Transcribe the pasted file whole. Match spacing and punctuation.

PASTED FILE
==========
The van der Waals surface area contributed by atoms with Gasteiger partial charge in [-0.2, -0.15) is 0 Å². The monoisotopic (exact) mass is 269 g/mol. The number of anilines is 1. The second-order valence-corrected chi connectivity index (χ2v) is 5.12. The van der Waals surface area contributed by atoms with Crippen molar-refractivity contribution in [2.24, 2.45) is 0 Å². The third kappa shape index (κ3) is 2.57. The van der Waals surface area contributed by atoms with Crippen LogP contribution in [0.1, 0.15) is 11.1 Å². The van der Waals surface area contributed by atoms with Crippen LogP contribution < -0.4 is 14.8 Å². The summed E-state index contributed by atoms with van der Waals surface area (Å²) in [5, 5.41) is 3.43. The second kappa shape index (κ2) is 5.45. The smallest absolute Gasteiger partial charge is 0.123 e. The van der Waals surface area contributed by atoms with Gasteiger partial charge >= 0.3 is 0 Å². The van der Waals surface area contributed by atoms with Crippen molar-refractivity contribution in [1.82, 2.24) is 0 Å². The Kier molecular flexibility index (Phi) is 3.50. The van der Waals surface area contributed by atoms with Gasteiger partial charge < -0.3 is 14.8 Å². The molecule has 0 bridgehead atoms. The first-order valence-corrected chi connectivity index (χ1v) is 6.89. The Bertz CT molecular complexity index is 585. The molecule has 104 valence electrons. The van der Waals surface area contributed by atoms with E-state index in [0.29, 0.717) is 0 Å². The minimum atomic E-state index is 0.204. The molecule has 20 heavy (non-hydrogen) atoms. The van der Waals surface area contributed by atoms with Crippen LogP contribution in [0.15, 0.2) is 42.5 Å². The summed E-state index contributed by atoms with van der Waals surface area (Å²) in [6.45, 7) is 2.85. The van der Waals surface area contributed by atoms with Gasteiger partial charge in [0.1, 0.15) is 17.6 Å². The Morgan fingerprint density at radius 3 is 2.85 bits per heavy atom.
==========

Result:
The van der Waals surface area contributed by atoms with Gasteiger partial charge in [-0.2, -0.15) is 0 Å². The monoisotopic (exact) mass is 269 g/mol. The number of anilines is 1. The second-order valence-corrected chi connectivity index (χ2v) is 5.12. The van der Waals surface area contributed by atoms with Crippen molar-refractivity contribution in [2.24, 2.45) is 0 Å². The third kappa shape index (κ3) is 2.57. The van der Waals surface area contributed by atoms with Crippen LogP contribution in [0.1, 0.15) is 11.1 Å². The van der Waals surface area contributed by atoms with Crippen LogP contribution < -0.4 is 14.8 Å². The summed E-state index contributed by atoms with van der Waals surface area (Å²) in [5, 5.41) is 3.43. The second kappa shape index (κ2) is 5.45. The smallest absolute Gasteiger partial charge is 0.123 e. The van der Waals surface area contributed by atoms with Gasteiger partial charge >= 0.3 is 0 Å². The van der Waals surface area contributed by atoms with Crippen molar-refractivity contribution in [1.82, 2.24) is 0 Å². The Kier molecular flexibility index (Phi) is 3.50. The van der Waals surface area contributed by atoms with Gasteiger partial charge < -0.3 is 14.8 Å². The molecule has 0 bridgehead atoms. The first-order valence-corrected chi connectivity index (χ1v) is 6.89. The Bertz CT molecular complexity index is 585. The molecule has 104 valence electrons. The van der Waals surface area contributed by atoms with E-state index in [0.29, 0.717) is 0 Å². The minimum atomic E-state index is 0.204. The molecule has 20 heavy (non-hydrogen) atoms. The van der Waals surface area contributed by atoms with Crippen LogP contribution in [0.15, 0.2) is 42.5 Å². The summed E-state index contributed by atoms with van der Waals surface area (Å²) in [6.45, 7) is 2.85. The van der Waals surface area contributed by atoms with Gasteiger partial charge in [0.1, 0.15) is 17.6 Å². The Morgan fingerprint density at radius 3 is 2.85 bits per heavy atom.